On special request from reader Sara Priebe, my tribute to Umberto Eco…
In a 2011 Washington Post review of The Prague Cemetery, Michael Dirda described him as half savant, half bon vivant. And he was every bit the scholar and proliferate author of nearly two dozen nonfiction books and another six highly popular novels. First on the best-selling scene was his The Name of the Rose, published in 30 languages and stealing the hearts of more than 10 million readers around the world.
According to the New York Times, he was a a semiotician who “sought to interpret cultures through their signs and symbols – words, religious icons, banners, clothing, musical scores, even cartoons – and published more than 20 nonfiction books on these subjects while teaching at the University of Bologna, Europe’s oldest university.” (Of course historically, the University of Bologna just happens to have been the first European university during the Middle Ages that offered a department chair for astrology.)
Eco was also a book lover who had amassed more than 50000 books that included his penchant for the occult and other subjects many people wouldn’t have had any desire to read. In fact, he had noted during a 2013 interview with New York Times’ Stephen Heymannov that he had Ptolemy’s works “because he was wrong,” but he didn’t have anything by Galileo.
In his teen years, he wrote fantasy novels and even comic books, a far cry from when he won Spain’s Prince of Asturias Prize for communications in 2000. By the same year, he’d been awarded 23 honorary degrees from that many institutions! The Washington Post quoted from his comments to The Paris Review in 1988, “I was a perfectionist and wanted to make them [his written works during his teens] look as though they had been printed, so I wrote them in capital letters and made up title pages, summaries, illustrations. It was so tiring that I never finished any of them. I was at that time a great writer of unaccomplished masterpieces.”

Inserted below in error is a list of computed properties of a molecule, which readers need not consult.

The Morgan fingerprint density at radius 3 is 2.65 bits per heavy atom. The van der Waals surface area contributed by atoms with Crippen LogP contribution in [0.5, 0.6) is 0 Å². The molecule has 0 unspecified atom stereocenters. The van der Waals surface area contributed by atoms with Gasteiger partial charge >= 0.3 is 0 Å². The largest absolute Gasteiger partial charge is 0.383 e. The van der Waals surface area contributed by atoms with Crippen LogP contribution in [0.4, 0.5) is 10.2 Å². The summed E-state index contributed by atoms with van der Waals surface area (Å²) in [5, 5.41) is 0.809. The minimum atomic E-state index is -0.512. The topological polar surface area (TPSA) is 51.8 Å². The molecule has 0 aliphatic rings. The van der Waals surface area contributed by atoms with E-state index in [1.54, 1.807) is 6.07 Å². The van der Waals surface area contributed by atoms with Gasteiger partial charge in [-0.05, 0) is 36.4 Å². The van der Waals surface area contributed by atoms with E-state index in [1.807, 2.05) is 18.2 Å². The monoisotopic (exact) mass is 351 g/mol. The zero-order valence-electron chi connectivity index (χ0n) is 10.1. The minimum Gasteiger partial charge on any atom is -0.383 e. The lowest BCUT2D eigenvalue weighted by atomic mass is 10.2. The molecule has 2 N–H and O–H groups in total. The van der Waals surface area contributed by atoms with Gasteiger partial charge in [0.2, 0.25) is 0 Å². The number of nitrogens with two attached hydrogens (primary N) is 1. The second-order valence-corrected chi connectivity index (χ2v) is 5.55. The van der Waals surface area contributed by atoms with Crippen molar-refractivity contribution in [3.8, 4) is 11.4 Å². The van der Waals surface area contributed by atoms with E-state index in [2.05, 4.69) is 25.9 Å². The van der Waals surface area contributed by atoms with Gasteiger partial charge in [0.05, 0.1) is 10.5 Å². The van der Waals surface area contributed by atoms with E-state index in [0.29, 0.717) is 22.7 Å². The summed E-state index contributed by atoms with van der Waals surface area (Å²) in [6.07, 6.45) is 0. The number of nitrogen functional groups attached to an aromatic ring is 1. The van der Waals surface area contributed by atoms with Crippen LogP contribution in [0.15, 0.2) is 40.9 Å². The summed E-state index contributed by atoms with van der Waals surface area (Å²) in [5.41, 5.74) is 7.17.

From that interview, I was particularly interested in this Q&A:
“Q. Your new book begins with a falsehood that has endured to the present: That people in the Middle Ages thought the earth was flat.
“A. Yes, and even cultivated people still repeat it to this day. The official culture in the Middle Ages was absolutely convinced that the earth was spherical and they accepted the Greek idea of the measure of the equator. It’s just intellectual and cultural laziness. We are also continuously told that during the Middle Ages they burned witches, when the real burning of witches started in the Renaissance.”
I haven’t read much of his work although I do have an interest in doing so (speaking of loads of books although I’m nowhere near the 50000-mark he was!) and have a couple of his books on my computer with the obvious intention of doing so. His The Name of the Rose, in fact, was set in a 14th century Italian monastery so it would seem to point to his love of this period. Whether or not that’s consistently true, I don’t know. I haven’t read all six of his novels.